Can a person “carry” an electronic insurance card on a smart phone? For example, I’ve had my insurance company send my card by e-mail, which I downloaded to my phone. Is this legal, or does a person need to have the paper version?

It would be acceptable if the driver or registered owner is able to show the current auto insurance electronically (mobile phone or other means electronically).

Every driver, including a motorcyclist, must have proof of insurance and display it on the demand of a peace officer.

Proof of insurance may be presented electronically pursuant to Minn. Statute sec. 60A.139, subd. 2. Failure to display proof of insurance is a misdemeanor or a gross misdemeanor if it is a third violation within 10 years pursuant to Minn. Stat. sec. 169.791, subd. 2.

“Delivered by electronic means” includes, delivery to an e-mail address at which a party has consented to receive notices or documents or posting on an electronic network or Web site accessible via the Internet, mobile application, computer, mobile device, tablet or other electronic device, together with separate notice of posting.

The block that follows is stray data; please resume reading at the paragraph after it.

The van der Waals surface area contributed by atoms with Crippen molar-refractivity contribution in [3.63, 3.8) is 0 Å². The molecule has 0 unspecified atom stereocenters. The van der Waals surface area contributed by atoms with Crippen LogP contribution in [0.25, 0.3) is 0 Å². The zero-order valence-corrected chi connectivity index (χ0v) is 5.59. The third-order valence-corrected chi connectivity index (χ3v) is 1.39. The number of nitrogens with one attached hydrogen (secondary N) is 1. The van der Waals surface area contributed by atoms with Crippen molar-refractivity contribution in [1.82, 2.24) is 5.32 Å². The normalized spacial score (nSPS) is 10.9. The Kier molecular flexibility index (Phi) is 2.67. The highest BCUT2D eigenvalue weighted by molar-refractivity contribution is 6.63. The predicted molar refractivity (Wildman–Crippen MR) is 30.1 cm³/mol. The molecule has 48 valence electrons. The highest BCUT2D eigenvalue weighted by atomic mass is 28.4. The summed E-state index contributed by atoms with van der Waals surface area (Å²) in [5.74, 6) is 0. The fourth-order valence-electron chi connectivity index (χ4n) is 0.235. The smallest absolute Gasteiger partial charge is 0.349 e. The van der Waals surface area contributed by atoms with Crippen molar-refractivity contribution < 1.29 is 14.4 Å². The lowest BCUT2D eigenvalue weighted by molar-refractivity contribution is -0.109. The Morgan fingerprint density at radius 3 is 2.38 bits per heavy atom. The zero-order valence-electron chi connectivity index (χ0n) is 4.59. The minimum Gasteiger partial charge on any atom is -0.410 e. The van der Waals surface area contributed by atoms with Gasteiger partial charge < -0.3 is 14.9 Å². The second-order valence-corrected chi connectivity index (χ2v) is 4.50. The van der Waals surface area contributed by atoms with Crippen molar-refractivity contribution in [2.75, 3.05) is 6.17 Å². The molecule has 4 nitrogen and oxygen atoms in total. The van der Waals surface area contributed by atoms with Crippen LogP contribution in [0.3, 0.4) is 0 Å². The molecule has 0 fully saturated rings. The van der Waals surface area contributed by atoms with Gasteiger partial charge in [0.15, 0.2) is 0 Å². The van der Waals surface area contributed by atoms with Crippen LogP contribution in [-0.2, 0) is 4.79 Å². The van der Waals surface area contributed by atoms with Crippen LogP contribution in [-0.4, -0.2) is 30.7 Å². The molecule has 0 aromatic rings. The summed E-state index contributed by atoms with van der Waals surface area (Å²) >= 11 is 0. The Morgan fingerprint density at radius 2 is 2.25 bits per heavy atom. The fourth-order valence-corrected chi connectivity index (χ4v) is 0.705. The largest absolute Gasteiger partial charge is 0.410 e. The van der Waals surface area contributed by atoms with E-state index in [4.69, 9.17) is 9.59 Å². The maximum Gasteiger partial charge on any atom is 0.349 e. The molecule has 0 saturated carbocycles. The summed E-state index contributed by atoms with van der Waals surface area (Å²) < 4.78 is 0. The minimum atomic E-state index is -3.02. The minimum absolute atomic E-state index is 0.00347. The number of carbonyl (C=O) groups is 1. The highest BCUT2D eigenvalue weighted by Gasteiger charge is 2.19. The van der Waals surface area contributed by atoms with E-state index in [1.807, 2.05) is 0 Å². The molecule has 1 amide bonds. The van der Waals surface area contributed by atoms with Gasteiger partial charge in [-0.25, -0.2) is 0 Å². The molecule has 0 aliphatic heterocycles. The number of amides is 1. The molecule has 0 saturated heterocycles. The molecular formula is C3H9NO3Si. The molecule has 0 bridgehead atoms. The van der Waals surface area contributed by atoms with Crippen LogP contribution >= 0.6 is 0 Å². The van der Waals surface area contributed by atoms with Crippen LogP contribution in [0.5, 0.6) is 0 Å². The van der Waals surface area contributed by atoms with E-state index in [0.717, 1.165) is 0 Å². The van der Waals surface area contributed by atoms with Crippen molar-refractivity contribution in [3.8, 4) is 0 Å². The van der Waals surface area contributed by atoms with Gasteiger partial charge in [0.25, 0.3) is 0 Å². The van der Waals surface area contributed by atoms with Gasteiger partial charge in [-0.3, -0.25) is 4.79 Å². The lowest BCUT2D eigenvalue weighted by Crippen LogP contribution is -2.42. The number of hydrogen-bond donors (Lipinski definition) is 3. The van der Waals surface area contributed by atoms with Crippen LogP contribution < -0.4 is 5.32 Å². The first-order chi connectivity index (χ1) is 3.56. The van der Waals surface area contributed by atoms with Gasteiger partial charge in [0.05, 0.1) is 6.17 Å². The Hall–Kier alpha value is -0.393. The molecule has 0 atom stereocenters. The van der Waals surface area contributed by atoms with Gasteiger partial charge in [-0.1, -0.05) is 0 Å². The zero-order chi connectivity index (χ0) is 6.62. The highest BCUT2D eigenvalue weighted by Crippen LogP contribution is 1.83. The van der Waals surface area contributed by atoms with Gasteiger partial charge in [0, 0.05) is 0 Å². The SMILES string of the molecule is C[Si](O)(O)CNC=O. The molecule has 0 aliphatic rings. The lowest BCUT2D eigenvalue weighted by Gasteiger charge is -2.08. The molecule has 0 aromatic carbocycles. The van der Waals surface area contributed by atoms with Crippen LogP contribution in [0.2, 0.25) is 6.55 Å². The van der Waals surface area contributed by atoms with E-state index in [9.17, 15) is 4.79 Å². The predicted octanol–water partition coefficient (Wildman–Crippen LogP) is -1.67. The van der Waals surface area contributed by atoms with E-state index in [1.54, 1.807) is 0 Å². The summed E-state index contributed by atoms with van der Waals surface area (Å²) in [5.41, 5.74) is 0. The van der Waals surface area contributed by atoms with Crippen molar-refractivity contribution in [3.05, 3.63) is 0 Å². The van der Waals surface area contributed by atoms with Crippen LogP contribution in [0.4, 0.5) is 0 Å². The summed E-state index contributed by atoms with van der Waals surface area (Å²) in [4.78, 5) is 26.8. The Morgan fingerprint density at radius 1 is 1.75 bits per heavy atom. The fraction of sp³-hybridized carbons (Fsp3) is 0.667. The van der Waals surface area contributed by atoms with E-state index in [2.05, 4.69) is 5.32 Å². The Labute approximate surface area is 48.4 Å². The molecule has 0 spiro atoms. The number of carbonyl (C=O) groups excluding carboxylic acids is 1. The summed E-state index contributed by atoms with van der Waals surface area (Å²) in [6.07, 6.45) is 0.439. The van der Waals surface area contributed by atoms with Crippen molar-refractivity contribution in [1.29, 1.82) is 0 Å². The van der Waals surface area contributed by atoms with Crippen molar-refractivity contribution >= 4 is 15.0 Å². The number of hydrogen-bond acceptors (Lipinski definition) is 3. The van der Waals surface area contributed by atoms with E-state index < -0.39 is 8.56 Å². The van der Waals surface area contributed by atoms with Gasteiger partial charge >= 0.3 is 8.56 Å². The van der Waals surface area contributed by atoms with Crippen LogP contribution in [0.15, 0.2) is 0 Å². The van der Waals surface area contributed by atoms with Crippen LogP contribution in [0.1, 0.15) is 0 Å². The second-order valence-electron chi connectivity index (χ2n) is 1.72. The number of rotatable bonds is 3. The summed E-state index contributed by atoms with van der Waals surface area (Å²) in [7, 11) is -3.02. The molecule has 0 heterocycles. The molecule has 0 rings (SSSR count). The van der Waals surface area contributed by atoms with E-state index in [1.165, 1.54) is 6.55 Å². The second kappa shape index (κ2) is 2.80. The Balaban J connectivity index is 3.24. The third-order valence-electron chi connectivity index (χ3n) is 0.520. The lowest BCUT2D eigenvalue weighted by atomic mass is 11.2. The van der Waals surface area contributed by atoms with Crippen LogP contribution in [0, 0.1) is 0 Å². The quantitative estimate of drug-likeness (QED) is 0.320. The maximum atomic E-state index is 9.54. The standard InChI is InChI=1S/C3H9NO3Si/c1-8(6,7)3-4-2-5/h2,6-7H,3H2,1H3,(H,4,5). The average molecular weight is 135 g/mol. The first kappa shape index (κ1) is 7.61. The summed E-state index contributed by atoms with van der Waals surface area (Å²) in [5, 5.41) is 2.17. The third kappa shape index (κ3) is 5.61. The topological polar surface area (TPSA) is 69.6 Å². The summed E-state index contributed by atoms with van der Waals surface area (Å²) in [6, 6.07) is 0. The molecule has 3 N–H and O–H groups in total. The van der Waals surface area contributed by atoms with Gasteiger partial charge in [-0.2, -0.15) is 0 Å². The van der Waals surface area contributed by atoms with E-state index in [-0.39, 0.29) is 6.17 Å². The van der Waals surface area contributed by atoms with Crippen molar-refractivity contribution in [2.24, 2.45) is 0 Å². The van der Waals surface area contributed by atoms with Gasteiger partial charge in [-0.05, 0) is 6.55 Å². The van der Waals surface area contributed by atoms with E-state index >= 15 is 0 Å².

That must be provided by electronic mail to the address at which the party has consented to receive notice or by any other delivery method that has been consented to by the party.

If your electronic device is not working (dead battery on your phone, Web site not accessible, no service, etc.), you could be cited for “no proof of insurance.”

I recommend that you print a copy of your insurance card in case your electronic equipment is unable to display your proof of insurance and keep it in your vehicle.

You can avoid a ticket – and a crash – if you simply buckle up, drive at safe speeds, pay attention and always drive sober. Help us drive Minnesota toward zero deaths.

If you have any questions concerning traffic related laws or issues in Minnesota send them to Sgt. Troy Christianson, Minnesota State Patrol, 2900 48th Street NW, Rochester, MN, 55901-5848, or reach him at